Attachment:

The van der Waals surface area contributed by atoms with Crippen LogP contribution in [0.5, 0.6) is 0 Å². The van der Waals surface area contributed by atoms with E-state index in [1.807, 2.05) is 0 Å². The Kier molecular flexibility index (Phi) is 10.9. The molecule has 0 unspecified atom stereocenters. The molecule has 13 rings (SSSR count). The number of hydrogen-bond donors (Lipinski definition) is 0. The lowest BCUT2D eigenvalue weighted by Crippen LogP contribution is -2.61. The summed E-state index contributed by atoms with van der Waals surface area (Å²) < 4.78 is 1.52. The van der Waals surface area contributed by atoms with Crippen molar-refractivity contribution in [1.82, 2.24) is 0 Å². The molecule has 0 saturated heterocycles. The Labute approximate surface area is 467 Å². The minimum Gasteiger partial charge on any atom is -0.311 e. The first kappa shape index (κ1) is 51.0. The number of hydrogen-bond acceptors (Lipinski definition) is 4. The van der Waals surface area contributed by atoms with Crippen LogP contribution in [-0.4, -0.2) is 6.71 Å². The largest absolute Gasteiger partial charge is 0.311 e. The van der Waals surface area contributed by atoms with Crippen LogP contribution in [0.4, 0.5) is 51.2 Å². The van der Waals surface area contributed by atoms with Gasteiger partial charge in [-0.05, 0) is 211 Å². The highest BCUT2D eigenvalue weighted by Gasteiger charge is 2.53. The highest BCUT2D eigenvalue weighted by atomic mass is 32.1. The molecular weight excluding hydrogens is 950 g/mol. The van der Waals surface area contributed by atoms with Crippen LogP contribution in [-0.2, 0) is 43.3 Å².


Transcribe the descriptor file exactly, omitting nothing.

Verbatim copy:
The van der Waals surface area contributed by atoms with Crippen LogP contribution in [0.5, 0.6) is 0 Å². The van der Waals surface area contributed by atoms with E-state index in [1.807, 2.05) is 0 Å². The Kier molecular flexibility index (Phi) is 10.9. The molecule has 0 unspecified atom stereocenters. The molecule has 13 rings (SSSR count). The number of hydrogen-bond donors (Lipinski definition) is 0. The lowest BCUT2D eigenvalue weighted by Crippen LogP contribution is -2.61. The summed E-state index contributed by atoms with van der Waals surface area (Å²) < 4.78 is 1.52. The van der Waals surface area contributed by atoms with Crippen molar-refractivity contribution in [1.82, 2.24) is 0 Å². The molecule has 0 saturated heterocycles. The Labute approximate surface area is 467 Å². The minimum Gasteiger partial charge on any atom is -0.311 e. The first kappa shape index (κ1) is 51.0. The number of hydrogen-bond acceptors (Lipinski definition) is 4. The van der Waals surface area contributed by atoms with Crippen LogP contribution in [-0.4, -0.2) is 6.71 Å². The largest absolute Gasteiger partial charge is 0.311 e. The van der Waals surface area contributed by atoms with Crippen LogP contribution in [0.4, 0.5) is 51.2 Å². The van der Waals surface area contributed by atoms with Gasteiger partial charge in [-0.05, 0) is 211 Å². The highest BCUT2D eigenvalue weighted by Gasteiger charge is 2.53. The highest BCUT2D eigenvalue weighted by atomic mass is 32.1. The molecular weight excluding hydrogens is 950 g/mol. The van der Waals surface area contributed by atoms with Crippen LogP contribution in [-0.2, 0) is 43.3 Å².